5 South Florida Trails with Spectacular Views

While there may not be any mountains to conquer in South Florida, there’s still no shortage of trails and paths brimming with native flora and fauna. Here are some of the most scenic hiking spots in Palm Beach and Martin counties.

Photography provided by Palm Beach County

1. Delray Oaks, Delray Beach

This small but mighty natural area features two trails, the paved Live Oak Trail and the sandy Beautyberry Trail. Here, hikers will awe at the shaded canopies of oak, cabbage palm, and strangler fig trees draped in Spanish moss, as well as resident gopher tortoises and migratory birds. A bonus: The tree coverage makes Delray Oaks an ideal destination on a hot day.



Photography provided by City of West Palm Beach

2. Grassy Waters Preserve, West Palm Beach

For a true Everglades experience, head to this 23-square-mile preserve that was once a part of a system of tropical wetlands. Today, it serves as the freshwater supply for Palm Beach, West Palm Beach, and South Palm Beach and boasts hiking trails of varying difficulty. On the north end, hikers will find the half-mile Eagle Trail that wraps around Gator Lake, and the 4.23-mile Hog Hammock Trail, a well-maintained path that weaves through dense vegetation and open prairies. Waterproof boots are a must for Apoxee Trail, accessible via the south entrance on Jog Road. The sand and boardwalk trail spans 2.5 miles, or 4 miles round trip when looped in through the Owahee Trail, a 16.6-mile hike that connects all four corners of the preserve.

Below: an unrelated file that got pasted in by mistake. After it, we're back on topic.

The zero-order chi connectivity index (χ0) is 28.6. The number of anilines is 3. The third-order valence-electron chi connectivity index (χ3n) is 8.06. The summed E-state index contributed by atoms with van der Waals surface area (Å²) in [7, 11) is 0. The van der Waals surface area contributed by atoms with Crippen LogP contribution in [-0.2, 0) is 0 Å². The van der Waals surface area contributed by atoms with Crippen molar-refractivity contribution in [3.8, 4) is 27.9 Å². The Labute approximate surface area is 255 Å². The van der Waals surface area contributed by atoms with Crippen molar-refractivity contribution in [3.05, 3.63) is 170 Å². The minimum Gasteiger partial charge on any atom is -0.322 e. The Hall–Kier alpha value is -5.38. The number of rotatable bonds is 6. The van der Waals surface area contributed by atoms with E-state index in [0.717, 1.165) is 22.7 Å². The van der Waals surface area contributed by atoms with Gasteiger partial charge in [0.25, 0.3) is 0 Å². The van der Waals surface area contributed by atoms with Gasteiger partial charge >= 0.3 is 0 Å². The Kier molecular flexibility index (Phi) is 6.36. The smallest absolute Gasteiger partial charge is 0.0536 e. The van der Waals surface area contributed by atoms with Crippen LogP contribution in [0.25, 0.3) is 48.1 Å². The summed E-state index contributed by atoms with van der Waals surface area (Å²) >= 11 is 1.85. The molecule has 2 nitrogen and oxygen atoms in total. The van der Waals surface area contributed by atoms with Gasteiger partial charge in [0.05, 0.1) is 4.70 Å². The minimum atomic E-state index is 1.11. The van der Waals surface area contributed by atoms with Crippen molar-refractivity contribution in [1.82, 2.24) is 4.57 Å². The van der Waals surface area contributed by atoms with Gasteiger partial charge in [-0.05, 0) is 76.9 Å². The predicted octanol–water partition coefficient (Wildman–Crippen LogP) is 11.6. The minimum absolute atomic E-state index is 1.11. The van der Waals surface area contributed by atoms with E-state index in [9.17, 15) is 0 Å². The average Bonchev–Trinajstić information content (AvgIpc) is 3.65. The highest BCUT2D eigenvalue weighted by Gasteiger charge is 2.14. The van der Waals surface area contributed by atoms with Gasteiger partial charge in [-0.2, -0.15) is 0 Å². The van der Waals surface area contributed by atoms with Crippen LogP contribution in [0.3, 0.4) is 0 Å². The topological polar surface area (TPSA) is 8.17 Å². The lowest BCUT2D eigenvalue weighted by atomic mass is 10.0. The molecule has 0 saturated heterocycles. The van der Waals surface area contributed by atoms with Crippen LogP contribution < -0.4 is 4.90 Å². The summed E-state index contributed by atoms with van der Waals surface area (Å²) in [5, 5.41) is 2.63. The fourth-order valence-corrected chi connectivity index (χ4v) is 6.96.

Photography provided by Palm Beach County

3. Royal Palm Beach Pines, Royal Palm Beach

This 772-acre natural area is all about options. Whether accessing the 2.4-mile Slash Pine Trail via Crestwood Park, entering on 40th Street and taking a detour along Cabbage Palm Trail before hitting the 1.4-mile Pine Lily Trail, or checking out the Blue Heron Nature Trail, a diverse ecosystem adventure awaits. Between the mesic and wet flatwoods, hydric hammock, wet prairie, depression marsh, dome swamp, and vast wetlands, hikers may spot animals rarely seen in suburban and city life such as bobcats, bald eagles, and great horned owls.

4. Jonathan Dickinson State Park, Hobe Sound

Many of the trails in this 10,500-acre state park interconnect with the 60-plus mile Ocean-to-Lake Trail and showcase the extremes of Florida’s landscape: dunes with desert-like conditions and lush river swamps. Along the way, hikers may encounter unique species like the Florida Dancing Lady Orchid; the ruins of Camp Murphy, a top-secret U.S. military radar training school; and the highest natural point south of Lake Okeechobee, an ancient sand dune known as Hobe Mountain that sits 86 feet above sea level. The Hobe Mountain observation tower gives visitors an additional 27 feet for an expansive view of the park, the Intracoastal, and the Atlantic Ocean.

5. Pondhawk, Boca Raton

A refuge amidst the hustle and bustle of Boca Raton, Pondhawk Natural Area centers around man-made Blue Lake. When Palm Beach County purchased the land from IBM, they integrated the lake into its natural surroundings and created the eight acres of wetland that heron, osprey, and white ibis all call home.

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